Super Bowl LVII Ad Landscape Shaped By Economic Uncertainty

Super Bowl LVII Ad Landscape Shaped By Economic Uncertainty

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With less than two weeks to go until Super Bowl LVII, all eyes are on the brands shelling out millions for their ads to appear in commercials during the big game. 

M&M’s found itself at the center of controversy last week after Mars Wrigley announced that it was pulling its M&M’s ‘spokescandies’ mascots from all Super Bowl advertising — and then later admitted the move was just a PR stunt. 

Meanwhile, a partnership between Molson Coors and DraftKings that allows DraftKings users to bet on things like which Molson brand will be named first in the beer brand’s ad is also raising eyebrows.

Of course, with Fox charging $6 to $7 million for a 30-second ad spot, it makes sense that brands would want to get everything they can from their budgets.

“We are weeks away from the game, and the ad teasers are out earlier than they’ve ever been, signaling that the big game isn’t just a point-in-time event; Super Bowl advertising often anchors or kick-starts ongoing campaigns,” says Sol Marketing CEO Deb Gabor. “Some brands are using their appearance during the big game to not just advertise, but to create opportunities for interactivity among fans.” 

Gabor has introduced brand strategy for organizations like Dell, Microsoft, NBC Universal, NPR, and Siemens, as well as emerging brands like Hint Water and Indagare. She says FanDuel is a great example of a company that’s been able to generate interactivity among fans through Super Bowl advertising. The company’s first outing will feature a live kickoff with an opportunity for fans to cheer for Gronk to make a field goal on live TV. 

With so much economic uncertainty in 2023 — including mounting layoffs at tech giants like Microsoft and Google — Gabor believes advertisers may choose to focus on promoting small-ticket items during this year’s game, like snack foods and beverages, while brands selling big-ticket items are largely out. 

“After the implosion of the crypto category in 2022, consumers are down on emerging technology brands. As a result, most of the advertising in this year’s game will be taken up by the usual suspects in the CPG, snack food, and beverage categories,” Gabor says. “I think we’ll also see media [and] entertainment companies and streaming services take up a lot of mindshare during the game — these categories offer consumers escape from day-to-day worries and lower-cost fun for families.”

Another notable change is the decrease in automotive ads that’s expected. The Super Bowl is usually a time when the automakers align their ads with product launches. Although Kia has signed on as a Super Bowl LVII advertiser, Toyota is reportedly out because it doesn’t have a new product to announce.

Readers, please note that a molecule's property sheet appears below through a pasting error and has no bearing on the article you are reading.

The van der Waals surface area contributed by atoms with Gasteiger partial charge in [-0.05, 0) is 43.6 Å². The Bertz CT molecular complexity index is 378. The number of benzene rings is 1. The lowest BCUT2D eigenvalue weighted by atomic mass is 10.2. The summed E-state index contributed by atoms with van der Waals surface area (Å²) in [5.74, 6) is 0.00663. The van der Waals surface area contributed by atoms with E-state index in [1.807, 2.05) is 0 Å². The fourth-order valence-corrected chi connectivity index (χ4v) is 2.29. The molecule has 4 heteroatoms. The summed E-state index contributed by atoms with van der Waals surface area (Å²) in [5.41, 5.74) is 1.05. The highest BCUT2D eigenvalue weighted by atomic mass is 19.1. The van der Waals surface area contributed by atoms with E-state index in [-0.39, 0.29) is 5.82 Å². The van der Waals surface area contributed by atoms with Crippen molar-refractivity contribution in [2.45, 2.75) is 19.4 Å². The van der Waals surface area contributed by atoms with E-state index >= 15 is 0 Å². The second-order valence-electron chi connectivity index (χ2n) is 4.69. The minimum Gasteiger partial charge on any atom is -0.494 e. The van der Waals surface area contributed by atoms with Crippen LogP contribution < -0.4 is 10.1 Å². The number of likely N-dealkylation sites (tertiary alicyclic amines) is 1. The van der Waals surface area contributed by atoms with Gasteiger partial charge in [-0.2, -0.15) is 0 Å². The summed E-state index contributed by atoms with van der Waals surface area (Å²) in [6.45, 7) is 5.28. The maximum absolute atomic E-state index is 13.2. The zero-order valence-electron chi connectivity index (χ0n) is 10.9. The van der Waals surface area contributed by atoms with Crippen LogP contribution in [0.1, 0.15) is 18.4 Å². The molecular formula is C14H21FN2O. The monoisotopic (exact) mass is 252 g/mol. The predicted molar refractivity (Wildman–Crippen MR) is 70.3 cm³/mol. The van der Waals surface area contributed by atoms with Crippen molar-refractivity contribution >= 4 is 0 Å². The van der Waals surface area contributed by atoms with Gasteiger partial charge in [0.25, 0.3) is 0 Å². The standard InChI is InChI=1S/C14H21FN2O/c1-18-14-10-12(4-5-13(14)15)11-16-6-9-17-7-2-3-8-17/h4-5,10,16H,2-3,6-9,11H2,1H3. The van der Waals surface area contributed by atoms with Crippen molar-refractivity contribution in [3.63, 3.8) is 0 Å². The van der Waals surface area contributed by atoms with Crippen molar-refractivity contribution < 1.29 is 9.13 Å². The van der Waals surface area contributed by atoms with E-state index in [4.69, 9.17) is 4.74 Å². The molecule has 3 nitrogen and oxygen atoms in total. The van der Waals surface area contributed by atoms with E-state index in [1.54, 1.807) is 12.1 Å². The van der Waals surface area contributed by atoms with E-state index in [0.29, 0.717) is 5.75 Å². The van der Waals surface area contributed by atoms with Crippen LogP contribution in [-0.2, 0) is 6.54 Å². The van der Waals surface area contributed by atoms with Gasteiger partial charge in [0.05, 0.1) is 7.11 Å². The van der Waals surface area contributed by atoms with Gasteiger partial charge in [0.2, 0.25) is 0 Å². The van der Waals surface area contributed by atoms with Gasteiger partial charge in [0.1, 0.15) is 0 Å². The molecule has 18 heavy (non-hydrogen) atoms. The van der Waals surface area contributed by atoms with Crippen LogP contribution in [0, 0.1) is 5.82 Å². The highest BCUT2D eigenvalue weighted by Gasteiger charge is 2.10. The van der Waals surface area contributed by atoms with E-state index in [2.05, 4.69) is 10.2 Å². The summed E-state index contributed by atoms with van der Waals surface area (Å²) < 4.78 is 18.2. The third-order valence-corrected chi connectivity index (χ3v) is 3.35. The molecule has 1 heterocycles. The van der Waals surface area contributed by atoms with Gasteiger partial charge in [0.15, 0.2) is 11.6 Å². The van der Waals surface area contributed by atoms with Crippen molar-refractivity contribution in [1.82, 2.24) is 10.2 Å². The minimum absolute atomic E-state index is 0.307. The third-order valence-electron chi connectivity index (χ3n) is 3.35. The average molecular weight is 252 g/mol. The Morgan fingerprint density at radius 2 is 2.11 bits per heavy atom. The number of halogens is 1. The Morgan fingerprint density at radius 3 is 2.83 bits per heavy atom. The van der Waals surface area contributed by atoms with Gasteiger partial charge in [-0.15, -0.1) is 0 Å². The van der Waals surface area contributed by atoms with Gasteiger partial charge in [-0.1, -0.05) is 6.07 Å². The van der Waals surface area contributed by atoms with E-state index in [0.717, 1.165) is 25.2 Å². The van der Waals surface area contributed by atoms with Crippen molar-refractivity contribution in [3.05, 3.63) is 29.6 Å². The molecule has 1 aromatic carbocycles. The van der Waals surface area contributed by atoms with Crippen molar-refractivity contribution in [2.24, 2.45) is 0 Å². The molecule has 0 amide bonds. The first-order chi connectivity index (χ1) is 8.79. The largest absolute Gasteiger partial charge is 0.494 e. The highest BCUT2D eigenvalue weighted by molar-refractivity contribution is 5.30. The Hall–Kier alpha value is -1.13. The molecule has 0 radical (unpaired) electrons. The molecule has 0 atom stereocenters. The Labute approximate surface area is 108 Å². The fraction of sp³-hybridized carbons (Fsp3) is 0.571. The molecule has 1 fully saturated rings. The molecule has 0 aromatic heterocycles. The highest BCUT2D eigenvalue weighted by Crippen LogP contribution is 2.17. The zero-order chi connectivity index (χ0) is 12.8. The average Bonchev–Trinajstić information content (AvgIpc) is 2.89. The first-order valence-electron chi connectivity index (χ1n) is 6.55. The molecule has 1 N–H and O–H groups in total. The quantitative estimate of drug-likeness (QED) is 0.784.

For auto retailers like Vroom, Carmax, and Carvana, de-prioritization of the Super Bowl might signal that with mounting economic uncertainty, consumers are delaying larger purchases like cars to a later time.

“Brands have to be smarter about marketing spend this year,” Gabor says. “Advertisers may want to use their ads to get back to basics, focusing on direct value propositions and product relevancy [versus] feel-good abstractions and cinematic indulgences.”

What Happens to Twitter?

Another big question is what will happen with Twitter during Super Bowl LVII.

Twitter has traditionally been a platform for brands to interact with their audiences and each other during Super Bowl advertising season, but with Elon Musk at the helm, a number of brands have defected from the platform. Gabor says she’s curious to see how that will impact the social media energy associated with Super Bowl campaigns. 

“The chaos at Twitter may put a damper on some of the fun previously had by brands during past Super Bowl broadcasts,” she says. “At least one brand that I know of, Dorito’s, is hosting an audience participation dance party, contest in conjunction with TikTok.”

Despite the changes, Gabor says the fundamentals of advertising remain consistent. As always, the best brands in the world are constantly “in touch” with their customers, and they have an ongoing understanding of what their customers are going through day to day. That makes them able to respond in a manner that is not only aligned with their own values and beliefs but consistent with customers’ needs and expectations — whether during a major event like the Super Bowl, or any other day of the year.

“Recent research from Gartner indicates that inflation is driving consumer behavior, with 30% of consumers shifting spending away from big national brands to store brands. That means that major brands are on the hook now to focus on making themselves more indispensable than ever,” Gabor says. “In order to make their Super Bowl advertising budgets deliver maximum returns, brands will need to focus on concrete value propositions and benefits in their advertising to ensure that consumers understand the additional value they’re paying for via the higher cost of national brands.”

Stephanie Miles is a journalist who covers personal finance, technology, and real estate. As Street Fight’s senior editor, she is particularly interested in how local merchants and national brands are utilizing hyperlocal technology to reach consumers. She has written for FHM, the Daily News, Working World, Gawker, Cityfile, and Recessionwire.